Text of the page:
PITTSBURGH (KDKA) — It was billed “Campaign Coverage in the Time of Twitter,” a discussion at Carnegie Mellon University on the growing role of social media and internet technology in news coverage of politics.
“Technology seems to affect every aspect of our lives and presidential campaigns and politics is no different,” says Prof. Ed Schlesinger of CMU’s Engineering Department and the program’s moderator.
The panel, which included Kevin Begos from the Associated Press, Tim McNulty from the Pittsburgh Post-Gazette and KDKA-TV Money & Politics Editor Jon Delano, fielded questions and comments from students.
McNulty, who writes “Early Returns,” the Post Gazette’s political blog, says of social media, “It’s essential.”
“I couldn’t do my job without it. A few years ago I used to make fun of things like Twitter, and now I use it constantly, every single second of the work day,” says McNulty.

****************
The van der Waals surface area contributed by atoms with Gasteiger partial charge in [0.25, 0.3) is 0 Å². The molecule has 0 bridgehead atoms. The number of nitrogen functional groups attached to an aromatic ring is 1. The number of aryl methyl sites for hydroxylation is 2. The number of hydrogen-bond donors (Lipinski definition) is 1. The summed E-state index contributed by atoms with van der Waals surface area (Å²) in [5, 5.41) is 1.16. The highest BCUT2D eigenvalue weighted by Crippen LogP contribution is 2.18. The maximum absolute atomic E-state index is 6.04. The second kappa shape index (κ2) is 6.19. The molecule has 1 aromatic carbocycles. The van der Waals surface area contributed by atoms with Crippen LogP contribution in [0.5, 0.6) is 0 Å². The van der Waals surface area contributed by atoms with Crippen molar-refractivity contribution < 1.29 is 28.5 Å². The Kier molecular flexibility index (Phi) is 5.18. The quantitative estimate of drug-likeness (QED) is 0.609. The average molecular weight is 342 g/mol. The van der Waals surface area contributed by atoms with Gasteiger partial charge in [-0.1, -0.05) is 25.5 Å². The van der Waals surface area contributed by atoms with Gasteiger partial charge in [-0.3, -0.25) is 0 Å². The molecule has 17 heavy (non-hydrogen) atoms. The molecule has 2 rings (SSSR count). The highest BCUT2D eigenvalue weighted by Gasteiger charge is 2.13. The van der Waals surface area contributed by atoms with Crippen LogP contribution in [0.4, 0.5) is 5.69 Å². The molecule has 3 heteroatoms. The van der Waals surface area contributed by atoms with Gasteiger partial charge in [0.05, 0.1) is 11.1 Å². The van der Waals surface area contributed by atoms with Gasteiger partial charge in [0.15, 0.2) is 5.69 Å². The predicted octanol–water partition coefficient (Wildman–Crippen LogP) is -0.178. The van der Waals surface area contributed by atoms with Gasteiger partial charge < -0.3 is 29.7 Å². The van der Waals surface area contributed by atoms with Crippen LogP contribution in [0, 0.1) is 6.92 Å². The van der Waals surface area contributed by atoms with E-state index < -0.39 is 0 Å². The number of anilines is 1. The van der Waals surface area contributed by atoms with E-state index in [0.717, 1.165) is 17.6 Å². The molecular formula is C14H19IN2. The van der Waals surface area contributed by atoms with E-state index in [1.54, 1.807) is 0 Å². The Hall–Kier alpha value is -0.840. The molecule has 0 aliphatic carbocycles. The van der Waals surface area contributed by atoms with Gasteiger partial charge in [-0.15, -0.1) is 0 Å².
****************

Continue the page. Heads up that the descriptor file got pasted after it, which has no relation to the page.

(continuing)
CMU graduate student Ardon Shorr says he and his friends don’t watch TV for political news.
“We get all of our information online. Facebook is a huge source of articles and we also share videos a lot on Facebook.”
One of the concerns with going to Facebook, Twitter, and other social media for political news is that it runs the risk that you will only chose those websites, those media that reinforce your political prejudices.
“I think it happens a lot,” says CMU graduate student David Gordon.
But Gordon says the internet also opens up alternative views.
“I have access to a ton of venues that really address the other sides,” Gordon notes.
Others worry that social media drains resources from traditional news coverage, like CMU English professor Kathy M. Newman, who is also a community activist.
“Sometimes there are just not enough reporters in the newsroom to come to the rally that I’ve organized,” says Newman.
But like it or not, campaign coverage through social media is a reality.
Delano: “Is this the wave of the future?”
McNulty: “It’s already here. The future’s already here.”